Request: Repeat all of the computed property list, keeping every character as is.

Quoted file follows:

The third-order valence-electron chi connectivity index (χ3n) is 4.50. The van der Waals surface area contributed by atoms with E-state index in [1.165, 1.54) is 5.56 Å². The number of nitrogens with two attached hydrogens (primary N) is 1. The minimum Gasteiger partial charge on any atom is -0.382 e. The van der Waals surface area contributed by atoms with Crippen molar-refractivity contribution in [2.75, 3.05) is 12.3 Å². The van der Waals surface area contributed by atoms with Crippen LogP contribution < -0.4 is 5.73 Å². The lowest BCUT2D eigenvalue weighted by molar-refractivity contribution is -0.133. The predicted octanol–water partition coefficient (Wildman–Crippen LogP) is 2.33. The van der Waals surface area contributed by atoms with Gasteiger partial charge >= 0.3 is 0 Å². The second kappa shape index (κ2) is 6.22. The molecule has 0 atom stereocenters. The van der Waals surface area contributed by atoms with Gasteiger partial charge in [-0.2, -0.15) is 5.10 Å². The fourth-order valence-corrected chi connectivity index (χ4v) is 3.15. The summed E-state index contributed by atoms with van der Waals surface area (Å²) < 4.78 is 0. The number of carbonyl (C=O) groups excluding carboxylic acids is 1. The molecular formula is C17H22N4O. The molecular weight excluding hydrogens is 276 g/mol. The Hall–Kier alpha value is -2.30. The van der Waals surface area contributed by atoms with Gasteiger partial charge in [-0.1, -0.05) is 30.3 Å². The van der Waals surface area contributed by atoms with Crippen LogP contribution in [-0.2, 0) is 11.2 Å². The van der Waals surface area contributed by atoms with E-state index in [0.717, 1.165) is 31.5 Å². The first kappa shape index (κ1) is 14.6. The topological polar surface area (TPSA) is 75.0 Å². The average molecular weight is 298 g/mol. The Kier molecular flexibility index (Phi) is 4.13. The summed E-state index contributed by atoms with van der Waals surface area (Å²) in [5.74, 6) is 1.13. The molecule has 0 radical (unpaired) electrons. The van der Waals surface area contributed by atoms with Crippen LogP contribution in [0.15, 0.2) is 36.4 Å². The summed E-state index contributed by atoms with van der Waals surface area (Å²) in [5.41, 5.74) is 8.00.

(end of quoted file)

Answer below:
The third-order valence-electron chi connectivity index (χ3n) is 4.50. The van der Waals surface area contributed by atoms with E-state index in [1.165, 1.54) is 5.56 Å². The number of nitrogens with two attached hydrogens (primary N) is 1. The minimum Gasteiger partial charge on any atom is -0.382 e. The van der Waals surface area contributed by atoms with Crippen molar-refractivity contribution in [2.75, 3.05) is 12.3 Å². The van der Waals surface area contributed by atoms with Crippen LogP contribution < -0.4 is 5.73 Å². The lowest BCUT2D eigenvalue weighted by molar-refractivity contribution is -0.133. The predicted octanol–water partition coefficient (Wildman–Crippen LogP) is 2.33. The van der Waals surface area contributed by atoms with Gasteiger partial charge >= 0.3 is 0 Å². The second kappa shape index (κ2) is 6.22. The molecule has 0 atom stereocenters. The van der Waals surface area contributed by atoms with Gasteiger partial charge in [-0.2, -0.15) is 5.10 Å². The fourth-order valence-corrected chi connectivity index (χ4v) is 3.15. The summed E-state index contributed by atoms with van der Waals surface area (Å²) < 4.78 is 0. The number of carbonyl (C=O) groups excluding carboxylic acids is 1. The molecular formula is C17H22N4O. The molecular weight excluding hydrogens is 276 g/mol. The Hall–Kier alpha value is -2.30. The van der Waals surface area contributed by atoms with Gasteiger partial charge in [-0.1, -0.05) is 30.3 Å². The van der Waals surface area contributed by atoms with Crippen LogP contribution in [-0.2, 0) is 11.2 Å². The van der Waals surface area contributed by atoms with E-state index in [0.717, 1.165) is 31.5 Å². The first kappa shape index (κ1) is 14.6. The topological polar surface area (TPSA) is 75.0 Å². The average molecular weight is 298 g/mol. The Kier molecular flexibility index (Phi) is 4.13. The summed E-state index contributed by atoms with van der Waals surface area (Å²) in [5.74, 6) is 1.13. The molecule has 0 radical (unpaired) electrons. The van der Waals surface area contributed by atoms with Crippen LogP contribution in [0.15, 0.2) is 36.4 Å². The summed E-state index contributed by atoms with van der Waals surface area (Å²) in [5.41, 5.74) is 8.00.